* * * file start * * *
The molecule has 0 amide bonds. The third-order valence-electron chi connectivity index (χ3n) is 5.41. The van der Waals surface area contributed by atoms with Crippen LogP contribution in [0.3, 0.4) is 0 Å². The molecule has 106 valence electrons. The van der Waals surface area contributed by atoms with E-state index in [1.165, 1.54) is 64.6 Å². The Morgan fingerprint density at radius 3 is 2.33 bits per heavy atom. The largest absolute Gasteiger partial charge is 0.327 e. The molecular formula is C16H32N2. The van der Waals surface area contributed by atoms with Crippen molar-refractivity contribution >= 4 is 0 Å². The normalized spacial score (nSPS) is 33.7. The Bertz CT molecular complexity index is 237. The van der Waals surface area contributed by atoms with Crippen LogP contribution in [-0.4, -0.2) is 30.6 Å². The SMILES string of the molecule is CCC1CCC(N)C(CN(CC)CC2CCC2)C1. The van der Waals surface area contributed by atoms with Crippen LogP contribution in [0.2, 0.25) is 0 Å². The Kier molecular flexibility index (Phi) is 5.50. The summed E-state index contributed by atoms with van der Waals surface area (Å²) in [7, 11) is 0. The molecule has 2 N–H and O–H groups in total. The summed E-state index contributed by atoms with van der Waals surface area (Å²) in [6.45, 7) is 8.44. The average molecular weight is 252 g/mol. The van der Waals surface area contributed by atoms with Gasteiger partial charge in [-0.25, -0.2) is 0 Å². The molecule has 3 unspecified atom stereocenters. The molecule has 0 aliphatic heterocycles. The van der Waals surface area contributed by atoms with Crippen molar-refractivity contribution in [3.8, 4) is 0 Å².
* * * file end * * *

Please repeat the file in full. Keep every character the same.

The molecule has 0 amide bonds. The third-order valence-electron chi connectivity index (χ3n) is 5.41. The van der Waals surface area contributed by atoms with Crippen LogP contribution in [0.3, 0.4) is 0 Å². The molecule has 106 valence electrons. The van der Waals surface area contributed by atoms with E-state index in [1.165, 1.54) is 64.6 Å². The Morgan fingerprint density at radius 3 is 2.33 bits per heavy atom. The largest absolute Gasteiger partial charge is 0.327 e. The molecular formula is C16H32N2. The van der Waals surface area contributed by atoms with Crippen molar-refractivity contribution >= 4 is 0 Å². The normalized spacial score (nSPS) is 33.7. The Bertz CT molecular complexity index is 237. The van der Waals surface area contributed by atoms with Crippen LogP contribution in [-0.4, -0.2) is 30.6 Å². The SMILES string of the molecule is CCC1CCC(N)C(CN(CC)CC2CCC2)C1. The van der Waals surface area contributed by atoms with Crippen LogP contribution in [0.2, 0.25) is 0 Å². The Kier molecular flexibility index (Phi) is 5.50. The summed E-state index contributed by atoms with van der Waals surface area (Å²) in [7, 11) is 0. The molecule has 2 N–H and O–H groups in total. The summed E-state index contributed by atoms with van der Waals surface area (Å²) in [6.45, 7) is 8.44. The average molecular weight is 252 g/mol. The van der Waals surface area contributed by atoms with Gasteiger partial charge in [-0.25, -0.2) is 0 Å². The molecule has 3 unspecified atom stereocenters. The molecule has 0 aliphatic heterocycles. The van der Waals surface area contributed by atoms with Crippen molar-refractivity contribution in [3.8, 4) is 0 Å².